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5 things to know about Montana for Wednesday , July 2

 

July 1, 2014



Your daily look at news, upcoming events and the stories that will be talked about today.

RAPE SUSPECT FACES NEW DRUG CHARGE:

A Bozeman man who is charged with trying to rape a former girlfriend in February and then escaping from police custody for three weeks now faces a drug charge. Gallatin County prosecutors charged 28-year-old Kevin Anthony Briggs with criminal possession of dangerous drugs. County Attorney Marty Lambert says a syringe found in Briggs' backpack had traces of a drug called etizolam, which has amnesic, hypnotic and sedative effects.

JUDGE BLOCKS LOGGING PROJECT:

A federal judge is blocking a logging project in the Kootenai National Forest over concerns that roads built for the project may harm a threatened population of grizzly bears. The U.S. Forest Service called for installing gates on some of the planned roads, but the judge says the roads should be closed permanently.

WYOMING TO RECONSISDER YELLOWSTONE CHILDREN SCHOOL FUNDING:

Park County, Wyoming, has scheduled a meeting to reconsider a plan that would enable children of Yellowstone National Park employees to continue to be educated in Montana. The federal government is no longer paying for the few dozen youngsters in Mammoth Hot Springs in northern Wyoming to attend school in nearby Gardiner, Montana.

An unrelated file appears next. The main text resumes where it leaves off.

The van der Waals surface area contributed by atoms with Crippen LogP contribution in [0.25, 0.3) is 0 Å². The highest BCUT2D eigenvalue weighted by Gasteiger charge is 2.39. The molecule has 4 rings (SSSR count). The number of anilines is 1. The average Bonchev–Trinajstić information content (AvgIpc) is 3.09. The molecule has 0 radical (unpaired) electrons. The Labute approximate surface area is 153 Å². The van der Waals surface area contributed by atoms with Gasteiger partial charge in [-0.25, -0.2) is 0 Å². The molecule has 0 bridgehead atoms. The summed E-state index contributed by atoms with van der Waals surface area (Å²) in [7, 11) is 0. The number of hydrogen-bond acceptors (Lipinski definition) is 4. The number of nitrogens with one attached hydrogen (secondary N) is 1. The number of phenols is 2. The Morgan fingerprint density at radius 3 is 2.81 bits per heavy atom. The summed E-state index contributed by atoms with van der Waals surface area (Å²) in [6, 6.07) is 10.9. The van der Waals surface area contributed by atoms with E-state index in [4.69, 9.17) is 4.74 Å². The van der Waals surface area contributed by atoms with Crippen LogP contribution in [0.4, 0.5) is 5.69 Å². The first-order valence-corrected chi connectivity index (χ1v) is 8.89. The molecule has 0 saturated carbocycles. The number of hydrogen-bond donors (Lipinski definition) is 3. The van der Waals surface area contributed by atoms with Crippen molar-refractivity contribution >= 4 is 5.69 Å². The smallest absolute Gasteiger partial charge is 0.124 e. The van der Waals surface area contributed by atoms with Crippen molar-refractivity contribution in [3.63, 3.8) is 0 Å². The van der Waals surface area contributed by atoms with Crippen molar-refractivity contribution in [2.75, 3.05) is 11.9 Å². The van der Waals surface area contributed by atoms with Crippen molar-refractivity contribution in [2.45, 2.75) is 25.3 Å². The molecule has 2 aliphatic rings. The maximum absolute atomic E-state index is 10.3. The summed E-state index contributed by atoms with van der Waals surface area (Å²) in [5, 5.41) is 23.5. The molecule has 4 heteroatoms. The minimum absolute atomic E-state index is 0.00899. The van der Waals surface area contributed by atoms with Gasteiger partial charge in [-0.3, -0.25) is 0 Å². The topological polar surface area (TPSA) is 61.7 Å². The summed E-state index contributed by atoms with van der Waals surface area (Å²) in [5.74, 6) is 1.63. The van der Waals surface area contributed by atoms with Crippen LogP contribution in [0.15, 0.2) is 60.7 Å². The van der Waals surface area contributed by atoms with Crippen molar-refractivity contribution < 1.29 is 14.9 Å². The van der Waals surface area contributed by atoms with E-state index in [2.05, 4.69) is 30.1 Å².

BOY, DAD CHARGED WITH WITNESS TAMPERING:

A 17-year-old Havre boy and his father are charged with witness tampering for allegedly trying to prevent a rape victim from going to police. The girl said she was raped by the teen and both the boy and his father contacted her later and urged her not to report it. The boy has also been charged with rape.

GROUPS SPEND MILLIONS ON ADS IN CONTESTED SENATE RACES:

Political groups backed by Karl Rove want another $20 million in television air time. American Crossroads super PAC and its affiliated nonprofit Crossroads GPS on Tuesday sent out ad requests for six Senate races where Democrats are at a risk of losing the seats., including Montana. Ads to influence competitive House races will be booked later.

 

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